PARENT PICKLES: Get out, it's vital for development
OUTSIDE play is important to your child's development. It gives them the opportunity to explore their surroundings, test their physical limits, express themselves creatively and build self-confidence and play their favourite games.
Outside play is great because it provides them with extra freedom in open space.
Outside play involves healthy physical activity, whether it's running and jumping around or throwing and kicking a ball.
So how do you encourage your child to play outside?
Set aside time outdoors
It's important to actually make the time to play outside. Ensure each day (preferably several times a day) that you make time to head outdoors with your child.
If you have lots of outdoor space in your yard, this should be rather easy to facilitate, but if you don't you will need to plan visits to a park, playground, beach or other open public space.
Walking to a public space will also give you the chance to teach your child road and pedestrian safety.
Babies and toddlers
You can start with your baby by incorporating an outdoor setting during tummy time.
Use a blanket and allow them to watch tree leaves move and listen to the birds.
As they start to crawl, let them do so outside.
Outdoor furniture and natural obstacles provide great adventures for a new crawler - just make sure you keep an eye on them!
Once they are on their feet, you should start encouraging them to throw and chase balls, push toys, run and jump, engage in water play with mud or any other safe outdoor activity. Again supervision is needed.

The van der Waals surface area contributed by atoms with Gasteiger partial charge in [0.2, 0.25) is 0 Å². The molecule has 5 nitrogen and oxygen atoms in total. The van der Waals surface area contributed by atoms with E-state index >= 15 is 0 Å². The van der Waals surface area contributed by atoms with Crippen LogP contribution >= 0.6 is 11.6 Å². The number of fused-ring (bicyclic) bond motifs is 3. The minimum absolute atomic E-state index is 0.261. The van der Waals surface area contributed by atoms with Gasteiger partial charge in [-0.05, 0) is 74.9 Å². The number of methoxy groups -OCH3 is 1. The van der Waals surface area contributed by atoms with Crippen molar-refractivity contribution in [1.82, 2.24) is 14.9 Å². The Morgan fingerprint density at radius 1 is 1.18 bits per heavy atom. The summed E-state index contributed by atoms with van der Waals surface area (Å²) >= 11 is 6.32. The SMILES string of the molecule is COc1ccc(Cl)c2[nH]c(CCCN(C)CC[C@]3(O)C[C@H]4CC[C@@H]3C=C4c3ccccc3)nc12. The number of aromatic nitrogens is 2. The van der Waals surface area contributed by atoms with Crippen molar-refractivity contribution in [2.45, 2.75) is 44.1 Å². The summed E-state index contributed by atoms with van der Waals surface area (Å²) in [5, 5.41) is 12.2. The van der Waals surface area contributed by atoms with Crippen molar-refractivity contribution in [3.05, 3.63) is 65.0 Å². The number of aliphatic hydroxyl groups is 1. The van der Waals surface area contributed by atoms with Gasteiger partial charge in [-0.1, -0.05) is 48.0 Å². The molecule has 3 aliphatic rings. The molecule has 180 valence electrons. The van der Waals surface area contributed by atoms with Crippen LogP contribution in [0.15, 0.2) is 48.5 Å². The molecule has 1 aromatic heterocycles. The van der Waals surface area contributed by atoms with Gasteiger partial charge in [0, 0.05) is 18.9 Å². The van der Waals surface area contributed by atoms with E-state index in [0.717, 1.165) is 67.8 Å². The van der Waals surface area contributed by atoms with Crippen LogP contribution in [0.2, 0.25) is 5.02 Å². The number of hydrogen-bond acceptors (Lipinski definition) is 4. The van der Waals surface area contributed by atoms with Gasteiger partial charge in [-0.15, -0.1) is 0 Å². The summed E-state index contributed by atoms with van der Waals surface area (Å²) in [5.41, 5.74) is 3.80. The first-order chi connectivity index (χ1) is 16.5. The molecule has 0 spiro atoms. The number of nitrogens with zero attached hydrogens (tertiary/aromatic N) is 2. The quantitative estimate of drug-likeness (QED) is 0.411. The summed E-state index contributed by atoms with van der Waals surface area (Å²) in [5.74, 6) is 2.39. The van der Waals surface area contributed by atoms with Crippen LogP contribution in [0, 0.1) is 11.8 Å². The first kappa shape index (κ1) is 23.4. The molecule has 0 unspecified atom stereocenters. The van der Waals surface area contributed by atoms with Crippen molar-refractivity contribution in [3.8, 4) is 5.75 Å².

As they get older
As your toddler gets older and hits pre-school age you should encourage a broader range of outdoor play.
This includes hide and seek, playing tag, kicking the ball to each other, climbing trees, crawling through tunnels, building and creating with outdoor objects etc.
Don't protect your child too much
Supervision is important with children but you also want to encourage curiosity and independence.
If you protect them too much it will stifle their sense of adventure.
That means sometimes your child will cop some bumps and bruises. It may even end up in tears, but you shouldn't stop them from running, jumping and climbing because of that risk.
Limiting the risks your child is exposed to actually creates bigger problems in the long-term as it stifles their ability to recognise danger or to recognise their own physical limits. This can lead to more serious injuries.
NEXT WEEK: Outdoor play for babies and toddlers
HELP AT HAND
Our WBHHS child health team is available to support local families. You can visit the team at the Margaret Rose Centre, 312 Bourbong St, Bundaberg.
Alternatively, call your local WBHHS child health team on:
Bundaberg - 4150 2700
Childers - 4192 1133
Gin Gin - 4157 2222
Gayndah - 4161 3571
Mundubbera - 4161 3571
Monto - 4166 9300
Biggenden - 4127 6400
Eidsvold - 4165 7100
Even if you just want to have a chat and a bit of reassurance, the WBHHS child health team is here to help.